Friday, August 27, 2010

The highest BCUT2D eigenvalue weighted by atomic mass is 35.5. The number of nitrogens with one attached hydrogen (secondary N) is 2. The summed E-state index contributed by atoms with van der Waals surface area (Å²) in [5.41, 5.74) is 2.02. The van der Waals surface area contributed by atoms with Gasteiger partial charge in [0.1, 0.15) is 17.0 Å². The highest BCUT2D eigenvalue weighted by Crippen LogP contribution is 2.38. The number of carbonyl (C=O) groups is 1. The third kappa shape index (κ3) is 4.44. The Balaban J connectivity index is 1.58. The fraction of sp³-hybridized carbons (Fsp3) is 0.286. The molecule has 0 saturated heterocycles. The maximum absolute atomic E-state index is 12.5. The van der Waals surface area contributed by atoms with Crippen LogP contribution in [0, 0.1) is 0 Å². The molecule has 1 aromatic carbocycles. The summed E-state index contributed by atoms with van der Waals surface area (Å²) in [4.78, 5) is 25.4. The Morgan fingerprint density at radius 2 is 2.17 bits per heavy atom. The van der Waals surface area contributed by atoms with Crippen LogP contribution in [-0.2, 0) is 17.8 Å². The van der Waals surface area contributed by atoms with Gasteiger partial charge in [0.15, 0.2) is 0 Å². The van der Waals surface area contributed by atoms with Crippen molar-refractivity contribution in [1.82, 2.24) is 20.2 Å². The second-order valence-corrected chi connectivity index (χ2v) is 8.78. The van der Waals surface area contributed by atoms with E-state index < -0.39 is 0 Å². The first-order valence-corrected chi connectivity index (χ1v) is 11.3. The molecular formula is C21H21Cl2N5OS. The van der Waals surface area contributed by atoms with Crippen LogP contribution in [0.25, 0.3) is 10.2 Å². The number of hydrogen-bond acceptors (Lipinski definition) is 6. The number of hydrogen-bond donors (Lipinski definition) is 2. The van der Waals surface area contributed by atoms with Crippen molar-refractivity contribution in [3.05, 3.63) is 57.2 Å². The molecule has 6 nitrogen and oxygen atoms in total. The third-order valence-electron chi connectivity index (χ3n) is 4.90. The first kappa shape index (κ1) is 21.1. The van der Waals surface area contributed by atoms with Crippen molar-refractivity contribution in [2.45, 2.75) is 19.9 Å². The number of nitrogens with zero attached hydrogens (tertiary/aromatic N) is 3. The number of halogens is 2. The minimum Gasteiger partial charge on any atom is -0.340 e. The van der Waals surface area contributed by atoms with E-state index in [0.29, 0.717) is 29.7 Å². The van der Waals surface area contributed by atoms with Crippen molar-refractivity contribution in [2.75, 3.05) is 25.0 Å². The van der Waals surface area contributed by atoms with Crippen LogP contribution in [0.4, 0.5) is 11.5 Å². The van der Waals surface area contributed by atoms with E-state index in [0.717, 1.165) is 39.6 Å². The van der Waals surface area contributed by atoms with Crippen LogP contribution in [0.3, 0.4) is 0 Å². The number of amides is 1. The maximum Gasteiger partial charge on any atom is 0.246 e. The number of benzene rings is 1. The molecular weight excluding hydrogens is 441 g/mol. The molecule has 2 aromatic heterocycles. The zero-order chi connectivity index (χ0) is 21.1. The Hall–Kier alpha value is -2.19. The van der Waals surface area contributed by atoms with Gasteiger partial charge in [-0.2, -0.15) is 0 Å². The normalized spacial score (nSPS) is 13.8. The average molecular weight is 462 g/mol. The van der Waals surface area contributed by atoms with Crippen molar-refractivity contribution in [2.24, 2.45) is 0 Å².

Goa’s climate is typical of coastal monsoon lands— the endless cycle of a dry hot season increasing in humidity, followed by monsoon rains that cool the air, then a dry cooler season that gradually gets hotter and humid. During the rains, the thickly forested hilltops of the ghats are capped in clouds and mist. Lower slopes are planted with spices, cashews, teak, guava, jackfruit, custard apples, papayas, pineapples, melons, mangoes, muzambi (sweet limes) and bananas. Between the ghats and beaches, lush rice paddies and fields of vegetables surround villages with white church steeples stabbing the blue skies. The rivers and sea yield fish and shellfish year round. Rice is the staple grain, eaten at every meal, often with fish curry. The rice grown in Goa is thick, reddish and round-grained with a nutty flavor. Ragi (red millet) is also important, ground and roasted to make thick flat breads. Coconut sap and cashew apples are fermented to make feni, a potent spirit. Dried fish are utilized during the monsoon season when fishermen remain home. Chilies are grown and used in tongue curling abundance. These of course are the legacy of the Portuguese who ruled Goa for 450 years. Before the Iberian colonists and missionaries arrived, this verdant chunk of land was ruled by waves of Hindu dynasties and Arab invaders. The Portuguese however had the biggest impact on Goan food. In Goa, pork and beef is eaten by Christians as well as many Hindus. Brahmins indulge in seafood and vegetables are often cooked with tiny shrimp. A popular souring agent is kokum, the dark purple dried rind of a tart type of tropical plum. Meals often begin with a digestive drink based on kokum extract. The local rice is served double boiled which makes the grains larger and soft, a perfect foil for spicy curries and caldeiradas (layered seafood stews). Pork vindaloo is a fiery, sweet and sour curry with a touch of vinegar. Chouriço is Goan sausage based on chorizo, laced with garlic, spices and chilies, often added to pots of simmered beans or sandwiched inside bread rolls. Muslim cooks add the sausage to rice pilaf with shrimp and spices. Pale poppy seeds are roasted and ground with toasted coconut, chilies and spices to make complex chicken and seafood curries called xacuti (pronounced “sha-koo-tee”) with a nutty flavor. Xec xec is thick coconut curry with crab or lobster. Sukem are dry curries, made with seafood or vegetables, often eaten with bread. Besides flat breads, there are many baked types including crusty bangle-shaped kankon, pao (soft rolls) and ápa (rice cakes) layered with a spicy shrimp filling. Sweets are based on egg yolks, palm sugar and coconut. The most famous of these is bebinca, a cake of layered pancakes made with a coconut milk, flour, sugar and egg yolk batter enriched with ghee. Each layer has to be baked before the next one is added, taking several hours although modern cooks often make do with a modest number of layers, not the traditional sixteen.